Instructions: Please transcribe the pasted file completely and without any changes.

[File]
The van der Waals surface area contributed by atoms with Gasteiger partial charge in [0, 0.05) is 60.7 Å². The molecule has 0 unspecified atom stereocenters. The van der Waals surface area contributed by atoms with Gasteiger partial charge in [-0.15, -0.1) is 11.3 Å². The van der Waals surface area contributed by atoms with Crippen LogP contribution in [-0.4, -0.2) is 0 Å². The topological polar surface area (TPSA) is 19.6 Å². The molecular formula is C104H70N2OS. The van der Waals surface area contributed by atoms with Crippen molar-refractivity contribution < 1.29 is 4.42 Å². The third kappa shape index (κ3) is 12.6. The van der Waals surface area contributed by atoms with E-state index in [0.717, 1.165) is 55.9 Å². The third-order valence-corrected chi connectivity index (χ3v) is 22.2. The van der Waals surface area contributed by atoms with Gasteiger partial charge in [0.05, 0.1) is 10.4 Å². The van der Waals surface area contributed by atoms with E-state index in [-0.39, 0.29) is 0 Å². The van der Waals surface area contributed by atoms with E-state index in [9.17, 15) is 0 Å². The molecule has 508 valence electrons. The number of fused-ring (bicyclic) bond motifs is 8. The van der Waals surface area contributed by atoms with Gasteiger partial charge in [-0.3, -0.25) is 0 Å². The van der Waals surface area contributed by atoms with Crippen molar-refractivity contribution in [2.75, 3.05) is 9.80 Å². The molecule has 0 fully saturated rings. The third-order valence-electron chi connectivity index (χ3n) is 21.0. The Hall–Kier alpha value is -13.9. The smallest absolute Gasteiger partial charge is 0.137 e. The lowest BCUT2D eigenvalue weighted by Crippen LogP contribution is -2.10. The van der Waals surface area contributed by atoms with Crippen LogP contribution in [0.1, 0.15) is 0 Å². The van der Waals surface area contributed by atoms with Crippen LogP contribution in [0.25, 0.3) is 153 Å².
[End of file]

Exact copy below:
The van der Waals surface area contributed by atoms with Gasteiger partial charge in [0, 0.05) is 60.7 Å². The molecule has 0 unspecified atom stereocenters. The van der Waals surface area contributed by atoms with Gasteiger partial charge in [-0.15, -0.1) is 11.3 Å². The van der Waals surface area contributed by atoms with Crippen LogP contribution in [-0.4, -0.2) is 0 Å². The topological polar surface area (TPSA) is 19.6 Å². The molecular formula is C104H70N2OS. The van der Waals surface area contributed by atoms with Crippen molar-refractivity contribution < 1.29 is 4.42 Å². The third kappa shape index (κ3) is 12.6. The van der Waals surface area contributed by atoms with E-state index in [0.717, 1.165) is 55.9 Å². The third-order valence-corrected chi connectivity index (χ3v) is 22.2. The van der Waals surface area contributed by atoms with Gasteiger partial charge in [0.05, 0.1) is 10.4 Å². The van der Waals surface area contributed by atoms with E-state index in [-0.39, 0.29) is 0 Å². The van der Waals surface area contributed by atoms with E-state index in [9.17, 15) is 0 Å². The molecule has 508 valence electrons. The number of fused-ring (bicyclic) bond motifs is 8. The van der Waals surface area contributed by atoms with Gasteiger partial charge in [-0.3, -0.25) is 0 Å². The van der Waals surface area contributed by atoms with Crippen molar-refractivity contribution in [2.75, 3.05) is 9.80 Å². The molecule has 0 fully saturated rings. The third-order valence-electron chi connectivity index (χ3n) is 21.0. The Hall–Kier alpha value is -13.9. The smallest absolute Gasteiger partial charge is 0.137 e. The lowest BCUT2D eigenvalue weighted by Crippen LogP contribution is -2.10. The van der Waals surface area contributed by atoms with Crippen LogP contribution in [0.1, 0.15) is 0 Å². The van der Waals surface area contributed by atoms with Crippen LogP contribution in [0.25, 0.3) is 153 Å².